21,000 teachers the subject of purge
Turkey has intensified a sweeping crackdown on the media, the military, the courts and the education system following last week’s attempted coup.
Tens of thousands of teachers and other state employees are one of the biggest targets for dismissal in a purge that raised concerns about basic freedoms and the effectiveness of key institutions.
The Turkish government focused in particular on teachers suspected of backing Friday’s failed uprising, taking steps to revoke the licences of 21,000 teachers at private schools and sacking or detaining half a dozen university presidents.
President Recep Tayyip Erdogan has accused USbased cleric Fethullah Gulen, whose followers run a worldwide network of schools, of fomenting the insurrection, which was quashed by security forces and protesters loyal to the government.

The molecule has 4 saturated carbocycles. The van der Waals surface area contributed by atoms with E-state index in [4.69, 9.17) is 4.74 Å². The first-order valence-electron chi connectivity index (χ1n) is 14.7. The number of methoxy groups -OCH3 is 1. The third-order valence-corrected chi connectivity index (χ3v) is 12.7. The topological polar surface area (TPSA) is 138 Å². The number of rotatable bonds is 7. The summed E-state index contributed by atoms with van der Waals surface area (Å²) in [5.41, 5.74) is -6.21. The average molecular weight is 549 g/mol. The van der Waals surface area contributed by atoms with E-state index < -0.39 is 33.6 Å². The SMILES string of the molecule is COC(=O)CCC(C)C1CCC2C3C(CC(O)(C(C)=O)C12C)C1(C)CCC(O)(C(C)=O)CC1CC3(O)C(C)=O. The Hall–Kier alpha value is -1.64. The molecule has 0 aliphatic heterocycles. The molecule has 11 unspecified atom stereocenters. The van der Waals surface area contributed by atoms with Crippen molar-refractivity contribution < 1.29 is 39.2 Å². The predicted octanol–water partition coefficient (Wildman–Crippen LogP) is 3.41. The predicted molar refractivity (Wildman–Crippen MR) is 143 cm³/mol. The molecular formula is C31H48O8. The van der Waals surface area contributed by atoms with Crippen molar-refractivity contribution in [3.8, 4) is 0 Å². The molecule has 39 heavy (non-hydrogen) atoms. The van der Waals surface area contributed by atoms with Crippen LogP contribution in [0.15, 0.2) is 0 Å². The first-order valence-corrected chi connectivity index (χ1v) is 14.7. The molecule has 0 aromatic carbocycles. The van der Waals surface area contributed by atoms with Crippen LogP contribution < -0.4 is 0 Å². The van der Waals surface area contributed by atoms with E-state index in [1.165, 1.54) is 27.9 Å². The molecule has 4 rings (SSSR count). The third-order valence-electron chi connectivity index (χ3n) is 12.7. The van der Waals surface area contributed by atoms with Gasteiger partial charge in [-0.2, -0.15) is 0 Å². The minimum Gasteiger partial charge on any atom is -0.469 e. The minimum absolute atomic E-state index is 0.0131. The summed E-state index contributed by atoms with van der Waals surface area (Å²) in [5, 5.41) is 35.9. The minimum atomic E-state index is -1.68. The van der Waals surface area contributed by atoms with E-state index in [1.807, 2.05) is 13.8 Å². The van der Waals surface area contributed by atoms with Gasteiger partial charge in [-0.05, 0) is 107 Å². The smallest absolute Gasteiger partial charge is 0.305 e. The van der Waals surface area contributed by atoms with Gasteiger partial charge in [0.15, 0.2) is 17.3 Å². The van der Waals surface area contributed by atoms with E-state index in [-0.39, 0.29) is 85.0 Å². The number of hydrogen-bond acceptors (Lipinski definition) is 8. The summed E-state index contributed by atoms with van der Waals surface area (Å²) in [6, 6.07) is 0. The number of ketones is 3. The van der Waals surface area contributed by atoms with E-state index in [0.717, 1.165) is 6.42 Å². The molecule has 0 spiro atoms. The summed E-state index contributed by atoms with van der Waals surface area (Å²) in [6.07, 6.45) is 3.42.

Gulen, who lives in selfimposed exile in Pennsylvania and has denied the coup accusations, is increasingly becoming a source of tension between the US and Turkey, which has requested the cleric’s extradition.
The two NATO allies cooperate in the US-led war against ISIS, with American military planes flying missions from Turkey’s Incirlik air base into neighbouring Iraq and Syria.
Yesterday, Erdogan was leading an emergency meeting of Turkey’s National Security Council, the highest advisory body on security issues. The president, who has said he narrowly escaped being killed or captured by renegade military units, previously declared that an “important decision” would be announced.
While Turks speculated on what the new measure might be, it was almost certain to bolster an aggressive campaign against perceived enemies across a wide spectrum of Turkish society, from schools to the courts to the highest levels of government.
SUPPORT: For the Turkish government after the failed coup